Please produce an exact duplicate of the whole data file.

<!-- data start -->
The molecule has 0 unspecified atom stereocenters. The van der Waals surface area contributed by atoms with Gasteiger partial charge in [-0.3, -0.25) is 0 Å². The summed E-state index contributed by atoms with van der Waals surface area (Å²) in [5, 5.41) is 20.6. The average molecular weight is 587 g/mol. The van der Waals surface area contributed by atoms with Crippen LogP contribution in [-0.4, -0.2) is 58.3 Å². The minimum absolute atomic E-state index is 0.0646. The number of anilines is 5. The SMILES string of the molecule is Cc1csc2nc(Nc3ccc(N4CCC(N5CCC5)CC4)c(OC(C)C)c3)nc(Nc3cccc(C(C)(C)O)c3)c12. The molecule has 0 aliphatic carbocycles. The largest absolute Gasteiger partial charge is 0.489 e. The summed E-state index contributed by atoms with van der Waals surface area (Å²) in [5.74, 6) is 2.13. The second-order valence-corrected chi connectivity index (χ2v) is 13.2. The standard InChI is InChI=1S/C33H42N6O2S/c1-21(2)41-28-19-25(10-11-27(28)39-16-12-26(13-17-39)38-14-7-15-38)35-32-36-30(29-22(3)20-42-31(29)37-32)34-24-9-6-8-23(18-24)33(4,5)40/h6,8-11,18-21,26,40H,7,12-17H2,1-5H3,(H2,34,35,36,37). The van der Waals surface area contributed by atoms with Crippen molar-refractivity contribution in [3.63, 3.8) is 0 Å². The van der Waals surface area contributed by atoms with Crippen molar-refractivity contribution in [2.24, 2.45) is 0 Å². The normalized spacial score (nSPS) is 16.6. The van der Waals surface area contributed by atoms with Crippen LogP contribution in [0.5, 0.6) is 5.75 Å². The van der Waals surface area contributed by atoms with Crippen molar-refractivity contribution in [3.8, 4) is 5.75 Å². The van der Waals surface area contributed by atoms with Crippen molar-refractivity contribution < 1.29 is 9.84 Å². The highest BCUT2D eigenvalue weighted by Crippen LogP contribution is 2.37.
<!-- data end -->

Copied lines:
The molecule has 0 unspecified atom stereocenters. The van der Waals surface area contributed by atoms with Gasteiger partial charge in [-0.3, -0.25) is 0 Å². The summed E-state index contributed by atoms with van der Waals surface area (Å²) in [5, 5.41) is 20.6. The average molecular weight is 587 g/mol. The van der Waals surface area contributed by atoms with Crippen LogP contribution in [-0.4, -0.2) is 58.3 Å². The minimum absolute atomic E-state index is 0.0646. The number of anilines is 5. The SMILES string of the molecule is Cc1csc2nc(Nc3ccc(N4CCC(N5CCC5)CC4)c(OC(C)C)c3)nc(Nc3cccc(C(C)(C)O)c3)c12. The molecule has 0 aliphatic carbocycles. The largest absolute Gasteiger partial charge is 0.489 e. The summed E-state index contributed by atoms with van der Waals surface area (Å²) in [5.74, 6) is 2.13. The second-order valence-corrected chi connectivity index (χ2v) is 13.2. The standard InChI is InChI=1S/C33H42N6O2S/c1-21(2)41-28-19-25(10-11-27(28)39-16-12-26(13-17-39)38-14-7-15-38)35-32-36-30(29-22(3)20-42-31(29)37-32)34-24-9-6-8-23(18-24)33(4,5)40/h6,8-11,18-21,26,40H,7,12-17H2,1-5H3,(H2,34,35,36,37). The van der Waals surface area contributed by atoms with Crippen molar-refractivity contribution in [3.63, 3.8) is 0 Å². The van der Waals surface area contributed by atoms with Crippen molar-refractivity contribution in [2.24, 2.45) is 0 Å². The normalized spacial score (nSPS) is 16.6. The van der Waals surface area contributed by atoms with Crippen LogP contribution in [0.5, 0.6) is 5.75 Å². The van der Waals surface area contributed by atoms with Crippen molar-refractivity contribution in [3.8, 4) is 5.75 Å². The van der Waals surface area contributed by atoms with Crippen molar-refractivity contribution < 1.29 is 9.84 Å². The highest BCUT2D eigenvalue weighted by Crippen LogP contribution is 2.37.